Article by Melissa Jane Kronfeld & Megan Legband NEXUS/Millennial Magazine

Monique Villa, Chief Executive Officer of the Thomson Reuters Foundation, has a unique platform to effect change and she has made good use of her position as the head of one the most prominent charitable foundations in the world. Born in Paris, Monique now lives in London, where she directs the Thomson Reuters Foundation with a visionary eye and a practical perspective on social impact.

Since she joined the Foundation in 2008, Monique has been leveraging the skills and expertise of the Thomson Reuters media corporation to pursue justice for all human beings through media and law. In 2010, Monique launched TrustLaw, an award-winning branch of the Foundation, with the goal of increasing the practice of pro bono law worldwide. Monique also launched the Trust Conference to promote empowering women and fighting slavery and trafficking wherever it occurs. Monique’s example is an inspiration, and her perspective on abolition is compelling.

Check out what happened when we caught up with Monique to talk about the fight to #EndSlaveryNow!

What is one fact that every person should know about slavery?

Slaves walk among us and we don’t see them. Nobody should transform a human being into a commodity.

How did you first learn about modern slavery & what did you decide to do about it?

I thought slavery was buried in history, and discovered it was not some ten years ago through books I read and people I met. Somaly Mam was one of them – a beautiful Cambodian who was sold into sex slavery by her father at the age of eight. Her story was multifaceted – and perhaps sometimes a bit removed from reality – but she has certainly been an eye opener for me. So I decided to create Trust Women soon after meeting her and reading her book, to take action against modern slavery. It was the start of a long journey.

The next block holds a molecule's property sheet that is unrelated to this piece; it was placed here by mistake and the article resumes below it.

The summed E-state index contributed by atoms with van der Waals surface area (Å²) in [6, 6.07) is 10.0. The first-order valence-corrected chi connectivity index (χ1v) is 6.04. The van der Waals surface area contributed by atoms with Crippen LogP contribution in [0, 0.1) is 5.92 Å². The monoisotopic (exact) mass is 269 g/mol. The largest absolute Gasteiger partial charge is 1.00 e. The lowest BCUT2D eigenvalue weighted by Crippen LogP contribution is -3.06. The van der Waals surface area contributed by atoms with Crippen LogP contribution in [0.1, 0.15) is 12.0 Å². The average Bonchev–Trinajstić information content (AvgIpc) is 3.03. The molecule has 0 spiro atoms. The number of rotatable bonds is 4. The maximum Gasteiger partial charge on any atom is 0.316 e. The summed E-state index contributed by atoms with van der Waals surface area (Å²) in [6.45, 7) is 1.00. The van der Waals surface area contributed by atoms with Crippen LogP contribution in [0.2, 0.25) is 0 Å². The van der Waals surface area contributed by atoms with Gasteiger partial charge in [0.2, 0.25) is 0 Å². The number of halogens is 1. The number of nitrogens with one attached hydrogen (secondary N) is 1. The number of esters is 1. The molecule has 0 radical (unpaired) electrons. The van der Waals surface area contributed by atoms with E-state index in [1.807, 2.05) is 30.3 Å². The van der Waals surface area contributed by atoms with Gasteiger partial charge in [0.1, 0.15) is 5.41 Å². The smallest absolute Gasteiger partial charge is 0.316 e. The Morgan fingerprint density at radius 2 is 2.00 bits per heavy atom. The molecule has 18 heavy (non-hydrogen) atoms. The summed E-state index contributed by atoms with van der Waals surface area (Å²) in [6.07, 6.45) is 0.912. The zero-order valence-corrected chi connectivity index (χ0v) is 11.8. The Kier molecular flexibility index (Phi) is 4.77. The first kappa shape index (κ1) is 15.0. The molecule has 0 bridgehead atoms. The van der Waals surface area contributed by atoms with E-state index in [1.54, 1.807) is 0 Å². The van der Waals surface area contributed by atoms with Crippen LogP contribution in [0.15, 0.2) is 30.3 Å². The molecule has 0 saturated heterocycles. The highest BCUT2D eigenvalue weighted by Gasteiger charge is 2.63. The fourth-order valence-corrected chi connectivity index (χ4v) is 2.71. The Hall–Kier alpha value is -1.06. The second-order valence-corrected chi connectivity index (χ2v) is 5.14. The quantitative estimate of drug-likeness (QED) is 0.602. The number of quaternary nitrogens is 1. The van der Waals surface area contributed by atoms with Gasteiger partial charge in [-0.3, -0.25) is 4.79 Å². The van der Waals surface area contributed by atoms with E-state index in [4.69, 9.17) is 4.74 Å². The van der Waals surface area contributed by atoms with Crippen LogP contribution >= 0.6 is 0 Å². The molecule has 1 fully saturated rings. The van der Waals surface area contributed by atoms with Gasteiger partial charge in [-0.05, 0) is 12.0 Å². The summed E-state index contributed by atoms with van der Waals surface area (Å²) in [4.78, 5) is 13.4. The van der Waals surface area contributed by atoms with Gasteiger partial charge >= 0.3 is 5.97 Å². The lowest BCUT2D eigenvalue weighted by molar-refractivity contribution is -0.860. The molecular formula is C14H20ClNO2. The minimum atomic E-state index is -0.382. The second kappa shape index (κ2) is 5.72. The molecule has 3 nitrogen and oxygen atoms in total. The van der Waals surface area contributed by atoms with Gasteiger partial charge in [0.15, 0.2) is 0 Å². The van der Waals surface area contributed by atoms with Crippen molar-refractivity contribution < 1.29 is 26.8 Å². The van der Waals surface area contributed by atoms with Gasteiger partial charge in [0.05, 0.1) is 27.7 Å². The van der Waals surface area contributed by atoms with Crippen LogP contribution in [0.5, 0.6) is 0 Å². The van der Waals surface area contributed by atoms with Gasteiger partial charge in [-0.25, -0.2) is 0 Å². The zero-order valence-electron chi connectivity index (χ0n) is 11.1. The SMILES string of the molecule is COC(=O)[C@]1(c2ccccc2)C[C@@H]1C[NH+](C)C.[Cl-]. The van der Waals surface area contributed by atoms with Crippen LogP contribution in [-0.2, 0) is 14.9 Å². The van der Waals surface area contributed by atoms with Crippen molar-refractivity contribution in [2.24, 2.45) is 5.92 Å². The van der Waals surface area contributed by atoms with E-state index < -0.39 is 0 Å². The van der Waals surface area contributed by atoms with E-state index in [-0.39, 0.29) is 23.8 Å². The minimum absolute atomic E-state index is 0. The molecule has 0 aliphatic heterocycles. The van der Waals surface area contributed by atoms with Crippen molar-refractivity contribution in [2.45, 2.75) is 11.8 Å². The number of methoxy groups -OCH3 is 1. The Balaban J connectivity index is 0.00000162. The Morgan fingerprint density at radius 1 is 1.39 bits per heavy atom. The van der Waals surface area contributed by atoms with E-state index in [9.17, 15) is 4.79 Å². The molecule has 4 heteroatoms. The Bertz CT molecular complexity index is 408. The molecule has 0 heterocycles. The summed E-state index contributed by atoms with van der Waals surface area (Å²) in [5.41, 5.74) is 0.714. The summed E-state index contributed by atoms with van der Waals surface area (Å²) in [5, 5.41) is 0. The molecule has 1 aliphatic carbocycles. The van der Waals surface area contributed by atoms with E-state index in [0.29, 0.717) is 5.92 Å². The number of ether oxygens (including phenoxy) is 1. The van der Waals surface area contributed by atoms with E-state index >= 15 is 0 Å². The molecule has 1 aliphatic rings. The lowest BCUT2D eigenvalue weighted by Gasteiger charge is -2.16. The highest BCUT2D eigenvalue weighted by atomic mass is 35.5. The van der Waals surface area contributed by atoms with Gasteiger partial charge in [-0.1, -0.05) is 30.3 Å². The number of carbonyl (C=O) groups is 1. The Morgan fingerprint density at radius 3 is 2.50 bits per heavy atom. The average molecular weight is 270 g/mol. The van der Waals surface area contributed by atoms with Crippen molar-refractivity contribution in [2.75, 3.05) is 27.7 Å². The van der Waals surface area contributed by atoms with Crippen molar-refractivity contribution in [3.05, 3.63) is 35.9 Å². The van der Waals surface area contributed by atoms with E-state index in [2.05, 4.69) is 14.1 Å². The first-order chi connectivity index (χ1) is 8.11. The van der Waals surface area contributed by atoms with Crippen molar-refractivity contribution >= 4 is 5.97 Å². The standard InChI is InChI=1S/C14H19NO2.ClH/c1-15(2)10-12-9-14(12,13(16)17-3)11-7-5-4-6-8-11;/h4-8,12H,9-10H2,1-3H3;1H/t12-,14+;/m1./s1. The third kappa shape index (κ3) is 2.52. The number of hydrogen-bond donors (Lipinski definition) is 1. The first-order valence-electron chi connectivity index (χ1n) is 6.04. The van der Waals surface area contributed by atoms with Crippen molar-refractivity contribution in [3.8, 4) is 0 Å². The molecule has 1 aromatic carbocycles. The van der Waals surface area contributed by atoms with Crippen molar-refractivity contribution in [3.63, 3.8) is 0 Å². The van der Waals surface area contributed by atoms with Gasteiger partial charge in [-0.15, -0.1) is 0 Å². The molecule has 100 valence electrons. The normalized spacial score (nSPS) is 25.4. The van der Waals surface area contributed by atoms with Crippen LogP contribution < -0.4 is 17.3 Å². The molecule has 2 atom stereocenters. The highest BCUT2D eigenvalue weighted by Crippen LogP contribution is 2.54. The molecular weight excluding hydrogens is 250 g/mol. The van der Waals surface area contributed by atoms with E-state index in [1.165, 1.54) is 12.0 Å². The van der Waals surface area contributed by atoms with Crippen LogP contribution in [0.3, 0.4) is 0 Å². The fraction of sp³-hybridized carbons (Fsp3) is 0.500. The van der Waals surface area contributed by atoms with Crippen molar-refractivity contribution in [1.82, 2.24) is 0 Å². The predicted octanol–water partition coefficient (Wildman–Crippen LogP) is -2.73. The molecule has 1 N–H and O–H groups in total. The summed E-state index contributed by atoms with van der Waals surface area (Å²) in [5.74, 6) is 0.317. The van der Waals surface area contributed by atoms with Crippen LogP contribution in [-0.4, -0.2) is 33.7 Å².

What is the most critical obstacle preventing us from having a slave free world?

People’s awareness – which is still lacking – and the fact that most governments don’t pay enough attention to the issue, so the laws when they exist are rarely implemented. As long as slavers can act with total impunity, they will go on because it is an incredibly lucrative business. A business worth $150 billion a year. You can resell a person or a child many, many times. Corporations have just started to be conscious that they have forced labour down their supply chains and become more and more aware that they need to take action if they don’t want their brand to be damaged. No corporation can say: “I’m slave free”.

What is the most important lesson you have learned while fighting for freedom?

My big lesson is that it is just not enough to rescue people from slavery. A necessary first step, but not enough: when they come back from hell, victims will have months or even years of more hell ahead of them before they can build trust in other human beings and stop deprecating their own image. Access to good psychologists and psychiatrists is essential, but it is very expensive for survivors. We have to facilitate it.

The second lesson is that we cannot fight a very well organized crime in a totally disorganized manner. The mafias around human trafficking are very powerful; our means to investigate them and prosecute them are weak to say the least.

Why do you believe the Millennial generation will be the one that can end slavery?

The Millennial generation will maybe be the one that can end slavery because the previous generation has started to shed light on the issue. If we make millennials embrace the fight, things can move fast…

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“Profiles In Abolition is an in-depth look at the influencers, innovators & thought leaders in the modern anti-slavery movement. An accompaniment to Millennial Magazine’s ongoing 10-part series exposing modern slavery – a project of the Nexus Global Youth Summit (catch up with Part One, Part Two, Part Three & Part Four) – Profiles In Abolition will examine a diverse & inspiring array of advocates whose critical voice must be heard.”